The ongoing microchip shortage has come for another Ford plant. Previously, Ford Authority reported on the idling of the Ford Saarlouis Assembly plant and the temporary production pause at the Ford Louisville Assembly plant. Now, FoMoCo has been forced to suspend most output at the Ford Chicago Assembly plant for one week, resulting in two shifts being temporarily cut.
Unlike the other two Ford plants being temporarily shuttered, operations at the Ford Chicago Assembly plant will continue, albeit at a severely diminished capacity. This week, the plant is switching to a single shift before reverting back to its usual three shift schedule the following week. However, the temporary pause in two shifts could be extended if Ford is unable to secure a steady supply of microchips.
Approximately 5,800 workers are employed at the Ford Chicago Assembly plant, where the Ford Explorer and Lincoln Aviator are produced. This latest disruption is another blow to The Blue Oval, as it now has two crossovers impacted by the shortage in a market that is clamoring for them. Typically, the Ford Explorer is positioned at or near the top of the three-row crossover segment in the U.S., so any production disruption has the potential to severely impact The Blue Oval’s earnings.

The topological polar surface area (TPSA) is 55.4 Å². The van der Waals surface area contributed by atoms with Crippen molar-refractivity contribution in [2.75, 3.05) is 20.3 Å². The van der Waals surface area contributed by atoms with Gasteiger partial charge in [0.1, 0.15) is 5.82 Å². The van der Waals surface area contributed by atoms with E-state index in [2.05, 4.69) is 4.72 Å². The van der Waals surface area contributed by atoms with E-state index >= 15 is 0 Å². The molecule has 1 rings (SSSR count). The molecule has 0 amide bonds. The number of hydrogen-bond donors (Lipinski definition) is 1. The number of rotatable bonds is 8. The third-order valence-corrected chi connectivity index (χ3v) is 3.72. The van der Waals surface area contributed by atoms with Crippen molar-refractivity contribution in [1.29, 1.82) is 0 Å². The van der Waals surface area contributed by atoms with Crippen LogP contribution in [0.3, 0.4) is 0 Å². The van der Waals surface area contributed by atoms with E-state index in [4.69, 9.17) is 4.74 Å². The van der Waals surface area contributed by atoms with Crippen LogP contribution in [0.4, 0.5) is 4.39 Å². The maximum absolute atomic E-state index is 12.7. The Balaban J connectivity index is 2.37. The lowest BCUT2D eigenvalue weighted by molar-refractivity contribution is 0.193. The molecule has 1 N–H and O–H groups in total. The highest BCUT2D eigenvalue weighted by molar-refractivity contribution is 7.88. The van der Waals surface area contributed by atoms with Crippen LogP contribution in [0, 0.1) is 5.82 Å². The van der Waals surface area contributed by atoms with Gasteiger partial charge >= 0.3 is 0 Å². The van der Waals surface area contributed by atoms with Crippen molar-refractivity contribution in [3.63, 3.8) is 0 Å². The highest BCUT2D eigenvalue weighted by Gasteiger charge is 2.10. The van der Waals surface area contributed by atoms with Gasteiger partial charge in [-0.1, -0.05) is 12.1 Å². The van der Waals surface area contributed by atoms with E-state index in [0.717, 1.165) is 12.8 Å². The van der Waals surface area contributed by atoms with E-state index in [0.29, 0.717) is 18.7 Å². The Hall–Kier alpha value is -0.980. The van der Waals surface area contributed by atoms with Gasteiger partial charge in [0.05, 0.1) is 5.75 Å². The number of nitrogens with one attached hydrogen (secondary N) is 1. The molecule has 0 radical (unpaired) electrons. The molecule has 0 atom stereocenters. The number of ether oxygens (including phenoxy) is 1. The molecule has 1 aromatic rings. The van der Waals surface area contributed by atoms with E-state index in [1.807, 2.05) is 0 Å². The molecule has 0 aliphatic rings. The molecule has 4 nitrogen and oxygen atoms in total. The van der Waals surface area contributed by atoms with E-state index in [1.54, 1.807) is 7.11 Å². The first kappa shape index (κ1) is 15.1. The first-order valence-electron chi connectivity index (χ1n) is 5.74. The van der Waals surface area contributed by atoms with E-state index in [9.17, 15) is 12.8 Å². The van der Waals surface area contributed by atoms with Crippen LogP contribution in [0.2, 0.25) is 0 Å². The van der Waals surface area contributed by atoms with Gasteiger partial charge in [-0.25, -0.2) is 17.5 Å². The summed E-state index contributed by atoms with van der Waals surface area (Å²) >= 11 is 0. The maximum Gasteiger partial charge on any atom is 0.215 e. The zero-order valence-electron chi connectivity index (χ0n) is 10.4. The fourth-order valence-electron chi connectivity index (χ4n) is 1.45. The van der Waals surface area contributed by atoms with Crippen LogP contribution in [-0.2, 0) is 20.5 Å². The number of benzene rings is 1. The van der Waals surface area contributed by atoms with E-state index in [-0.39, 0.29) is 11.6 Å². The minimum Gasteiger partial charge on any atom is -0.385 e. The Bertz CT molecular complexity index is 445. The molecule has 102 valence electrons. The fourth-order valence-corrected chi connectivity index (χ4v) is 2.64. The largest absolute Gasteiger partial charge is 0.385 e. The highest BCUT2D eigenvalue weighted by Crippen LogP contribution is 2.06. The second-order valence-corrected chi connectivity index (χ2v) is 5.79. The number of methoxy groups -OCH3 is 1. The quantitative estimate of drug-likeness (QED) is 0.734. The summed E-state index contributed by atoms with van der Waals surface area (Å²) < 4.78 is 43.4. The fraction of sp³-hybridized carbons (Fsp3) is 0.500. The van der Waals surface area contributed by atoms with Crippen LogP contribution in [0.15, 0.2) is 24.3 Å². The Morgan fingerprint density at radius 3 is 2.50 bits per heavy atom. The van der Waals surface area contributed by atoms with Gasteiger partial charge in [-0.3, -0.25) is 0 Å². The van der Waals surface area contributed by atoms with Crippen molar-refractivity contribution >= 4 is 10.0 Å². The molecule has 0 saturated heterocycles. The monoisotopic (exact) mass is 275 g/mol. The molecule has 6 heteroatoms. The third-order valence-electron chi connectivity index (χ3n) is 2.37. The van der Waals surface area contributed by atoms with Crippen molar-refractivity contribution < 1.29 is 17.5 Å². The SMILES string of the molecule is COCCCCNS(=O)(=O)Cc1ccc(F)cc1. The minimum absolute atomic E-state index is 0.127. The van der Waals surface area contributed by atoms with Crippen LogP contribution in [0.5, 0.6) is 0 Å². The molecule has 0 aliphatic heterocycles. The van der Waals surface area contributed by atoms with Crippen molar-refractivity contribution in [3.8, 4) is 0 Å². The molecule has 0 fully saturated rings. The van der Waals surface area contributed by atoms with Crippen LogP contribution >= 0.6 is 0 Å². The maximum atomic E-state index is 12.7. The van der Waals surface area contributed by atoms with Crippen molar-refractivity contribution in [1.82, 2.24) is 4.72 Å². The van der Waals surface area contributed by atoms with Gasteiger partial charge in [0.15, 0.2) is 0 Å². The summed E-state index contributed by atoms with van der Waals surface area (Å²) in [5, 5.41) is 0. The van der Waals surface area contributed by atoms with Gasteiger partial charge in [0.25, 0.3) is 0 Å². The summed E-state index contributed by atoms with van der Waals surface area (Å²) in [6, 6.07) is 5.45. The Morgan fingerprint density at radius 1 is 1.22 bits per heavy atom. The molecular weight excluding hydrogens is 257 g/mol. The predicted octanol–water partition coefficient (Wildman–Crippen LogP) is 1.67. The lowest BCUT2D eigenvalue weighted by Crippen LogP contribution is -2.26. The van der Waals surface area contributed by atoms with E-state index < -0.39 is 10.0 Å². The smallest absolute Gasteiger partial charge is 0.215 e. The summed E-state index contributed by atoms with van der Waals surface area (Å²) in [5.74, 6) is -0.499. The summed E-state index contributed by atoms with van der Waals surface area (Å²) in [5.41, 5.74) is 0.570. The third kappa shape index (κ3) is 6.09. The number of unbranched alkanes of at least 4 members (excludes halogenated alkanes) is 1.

Unfortunately, life at the Ford Chicago Assembly plant may not return to normal after this week, as the chip shortage is projected to last well into 2021. Automakers cancelled orders for microchips last year as the pandemic began to spread, anticipating a drop in demand. But China’s quick recovery, paired with continued new vehicle demand regions like the U.S., caught them off guard. Like Ford, Daimler, Honda, Nissan, Stellantis, Subaru, and Volkswagen, are among the automakers that have also been forced to idle some of their assembly plants or make downward adjustments to production.
Currently, microchip manufacturers are operating at capacity to meet the needs of the automotive industry with increased output. They too, however, are in a bind, as they are also responsible for providing the electronic parts to cell phone manufacturers, who themselves are trying to keep up with demand.